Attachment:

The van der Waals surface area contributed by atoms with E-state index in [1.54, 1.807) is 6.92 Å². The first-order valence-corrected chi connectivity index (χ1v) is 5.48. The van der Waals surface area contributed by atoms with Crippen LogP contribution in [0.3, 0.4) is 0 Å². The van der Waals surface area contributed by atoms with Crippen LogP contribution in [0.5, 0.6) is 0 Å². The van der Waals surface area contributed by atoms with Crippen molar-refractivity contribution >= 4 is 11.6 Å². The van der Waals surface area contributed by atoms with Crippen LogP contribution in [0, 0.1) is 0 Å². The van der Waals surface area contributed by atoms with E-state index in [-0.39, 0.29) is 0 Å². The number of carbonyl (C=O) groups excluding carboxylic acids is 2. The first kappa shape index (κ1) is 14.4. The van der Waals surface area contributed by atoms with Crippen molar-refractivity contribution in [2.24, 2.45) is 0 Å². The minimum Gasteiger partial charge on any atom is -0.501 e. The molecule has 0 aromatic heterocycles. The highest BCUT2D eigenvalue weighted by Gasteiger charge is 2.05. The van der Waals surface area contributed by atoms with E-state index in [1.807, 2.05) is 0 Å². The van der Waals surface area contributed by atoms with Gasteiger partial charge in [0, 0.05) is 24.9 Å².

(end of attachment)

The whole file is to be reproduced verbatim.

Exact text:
The van der Waals surface area contributed by atoms with E-state index in [1.54, 1.807) is 6.92 Å². The first-order valence-corrected chi connectivity index (χ1v) is 5.48. The van der Waals surface area contributed by atoms with Crippen LogP contribution in [0.3, 0.4) is 0 Å². The van der Waals surface area contributed by atoms with Crippen LogP contribution in [0.5, 0.6) is 0 Å². The van der Waals surface area contributed by atoms with Crippen molar-refractivity contribution >= 4 is 11.6 Å². The van der Waals surface area contributed by atoms with Crippen LogP contribution in [0, 0.1) is 0 Å². The van der Waals surface area contributed by atoms with E-state index in [-0.39, 0.29) is 0 Å². The number of carbonyl (C=O) groups excluding carboxylic acids is 2. The first kappa shape index (κ1) is 14.4. The van der Waals surface area contributed by atoms with Crippen molar-refractivity contribution in [2.24, 2.45) is 0 Å². The minimum Gasteiger partial charge on any atom is -0.501 e. The molecule has 0 aromatic heterocycles. The highest BCUT2D eigenvalue weighted by Gasteiger charge is 2.05. The van der Waals surface area contributed by atoms with E-state index in [1.807, 2.05) is 0 Å². The van der Waals surface area contributed by atoms with Gasteiger partial charge in [0, 0.05) is 24.9 Å².